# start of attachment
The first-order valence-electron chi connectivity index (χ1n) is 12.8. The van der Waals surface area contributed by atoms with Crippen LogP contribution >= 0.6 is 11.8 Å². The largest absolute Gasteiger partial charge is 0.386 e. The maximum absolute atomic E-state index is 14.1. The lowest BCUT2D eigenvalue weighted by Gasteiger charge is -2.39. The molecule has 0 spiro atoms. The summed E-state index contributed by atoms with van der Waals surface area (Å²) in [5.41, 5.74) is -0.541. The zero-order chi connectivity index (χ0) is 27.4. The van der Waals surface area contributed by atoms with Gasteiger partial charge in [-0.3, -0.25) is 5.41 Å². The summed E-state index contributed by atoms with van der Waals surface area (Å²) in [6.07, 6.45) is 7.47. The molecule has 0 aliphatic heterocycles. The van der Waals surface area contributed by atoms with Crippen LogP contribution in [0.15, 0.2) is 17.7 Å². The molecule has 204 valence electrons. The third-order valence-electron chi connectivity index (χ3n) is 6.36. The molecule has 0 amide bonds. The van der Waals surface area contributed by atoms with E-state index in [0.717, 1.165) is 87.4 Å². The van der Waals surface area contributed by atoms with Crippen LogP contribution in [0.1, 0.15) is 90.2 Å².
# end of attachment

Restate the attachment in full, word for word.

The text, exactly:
The first-order valence-electron chi connectivity index (χ1n) is 12.8. The van der Waals surface area contributed by atoms with Crippen LogP contribution >= 0.6 is 11.8 Å². The largest absolute Gasteiger partial charge is 0.386 e. The maximum absolute atomic E-state index is 14.1. The lowest BCUT2D eigenvalue weighted by Gasteiger charge is -2.39. The molecule has 0 spiro atoms. The summed E-state index contributed by atoms with van der Waals surface area (Å²) in [5.41, 5.74) is -0.541. The zero-order chi connectivity index (χ0) is 27.4. The van der Waals surface area contributed by atoms with Gasteiger partial charge in [-0.3, -0.25) is 5.41 Å². The summed E-state index contributed by atoms with van der Waals surface area (Å²) in [6.07, 6.45) is 7.47. The molecule has 0 aliphatic heterocycles. The van der Waals surface area contributed by atoms with Crippen LogP contribution in [0.15, 0.2) is 17.7 Å². The molecule has 204 valence electrons. The third-order valence-electron chi connectivity index (χ3n) is 6.36. The molecule has 0 amide bonds. The van der Waals surface area contributed by atoms with E-state index in [0.717, 1.165) is 87.4 Å². The van der Waals surface area contributed by atoms with Crippen LogP contribution in [0.1, 0.15) is 90.2 Å².